Zin­sky the Obscure

  • Review
By – May 13, 2013

This nov­el is the pur­port­ed mem­oir of one Ariel Zin­sky, a sports addict with a rough child­hood and a chip on his shoul­der almost as out­sized as he is (68”). Despite his social mal­ad­just­ment, friends and women find him; because of his love of col­lege ath­let­ics and no small amount of ambi­tion, he finds suc­cess. Ariel’s oft-humor­ous sto­ry is about life as a well-edu­cat­ed (maybe over-edu­cat­ed) young per­son – lone­some, alien­at­ed, finan­cial­ly ten­u­ous, awash in rit­u­al mas­tur­ba­tion – with a knack for self­ish ter­ri­ble­ness that is some­times chal­leng­ing to read. It is also, ulti­mate­ly, a heart­warm­ing account of fam­i­ly life after par­ents remar­ry and half- and step-so-and-sos appear, with the slow, dif­fi­cult mod­i­fi­ca­tions to atti­tude and action that come with. Ariel, a man whose pain and unhap­pi­ness we come to know well, from whose social crimes we alter­nate­ly can’t and don’t want to look away, learns some lessons in adult­hood and love only belat­ed­ly and teach­es us some oth­ers about our­selves. The snap­shot we part with is, hap­pi­ly, a hope­ful one, but who can say what will hap­pen to Zin­sky the Obscure?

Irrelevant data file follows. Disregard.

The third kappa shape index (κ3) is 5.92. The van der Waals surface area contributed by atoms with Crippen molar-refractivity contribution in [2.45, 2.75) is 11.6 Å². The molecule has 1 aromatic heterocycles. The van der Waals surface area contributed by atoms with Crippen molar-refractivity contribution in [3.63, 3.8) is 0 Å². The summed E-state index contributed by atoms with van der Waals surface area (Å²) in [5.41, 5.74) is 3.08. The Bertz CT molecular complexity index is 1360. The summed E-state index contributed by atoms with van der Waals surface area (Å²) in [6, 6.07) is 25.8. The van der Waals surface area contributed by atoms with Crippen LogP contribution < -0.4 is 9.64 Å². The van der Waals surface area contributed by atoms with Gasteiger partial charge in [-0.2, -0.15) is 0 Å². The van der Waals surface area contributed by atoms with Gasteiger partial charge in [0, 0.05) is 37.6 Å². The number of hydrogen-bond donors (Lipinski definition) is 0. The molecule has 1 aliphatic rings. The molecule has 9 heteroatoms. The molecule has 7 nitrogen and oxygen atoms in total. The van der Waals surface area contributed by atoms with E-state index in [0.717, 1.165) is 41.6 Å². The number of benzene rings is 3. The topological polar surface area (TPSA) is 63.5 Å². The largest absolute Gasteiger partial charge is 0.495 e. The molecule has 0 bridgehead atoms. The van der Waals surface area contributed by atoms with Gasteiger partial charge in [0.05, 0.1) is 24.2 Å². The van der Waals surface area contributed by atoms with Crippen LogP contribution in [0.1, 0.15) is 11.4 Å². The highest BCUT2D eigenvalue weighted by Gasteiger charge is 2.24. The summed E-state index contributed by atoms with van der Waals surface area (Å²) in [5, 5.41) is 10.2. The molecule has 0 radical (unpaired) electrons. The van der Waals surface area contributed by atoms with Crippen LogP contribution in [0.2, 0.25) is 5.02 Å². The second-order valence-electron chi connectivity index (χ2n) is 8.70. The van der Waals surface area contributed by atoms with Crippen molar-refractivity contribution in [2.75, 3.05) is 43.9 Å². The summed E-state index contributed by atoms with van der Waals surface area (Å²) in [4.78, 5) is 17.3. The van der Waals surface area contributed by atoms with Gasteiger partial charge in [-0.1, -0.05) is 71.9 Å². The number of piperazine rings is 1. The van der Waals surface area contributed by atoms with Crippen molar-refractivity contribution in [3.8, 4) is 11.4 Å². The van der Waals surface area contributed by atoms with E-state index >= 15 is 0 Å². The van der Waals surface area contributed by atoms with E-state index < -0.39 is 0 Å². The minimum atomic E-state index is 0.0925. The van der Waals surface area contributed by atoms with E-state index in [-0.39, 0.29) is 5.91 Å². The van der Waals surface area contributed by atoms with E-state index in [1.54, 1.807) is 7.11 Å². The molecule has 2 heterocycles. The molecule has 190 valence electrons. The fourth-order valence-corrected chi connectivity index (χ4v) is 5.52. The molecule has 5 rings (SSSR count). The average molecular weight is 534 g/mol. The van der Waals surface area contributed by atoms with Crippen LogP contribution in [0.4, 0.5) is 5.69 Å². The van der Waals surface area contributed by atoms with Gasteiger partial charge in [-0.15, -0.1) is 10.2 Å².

Read Ilan Mochar­i’s Posts for the Vis­it­ing Scribe

Not All Auto­bi­o­graph­i­cal Ele­ments Are Cre­at­ed Equal

A Word on Who I Am

West and Schwartz, Dream­ing at the Movies

William Sudry is an edi­to­r­i­al assis­tant at Tay­lor & Fran­cis and for­mer Jew­ish Book Coun­cil intern.

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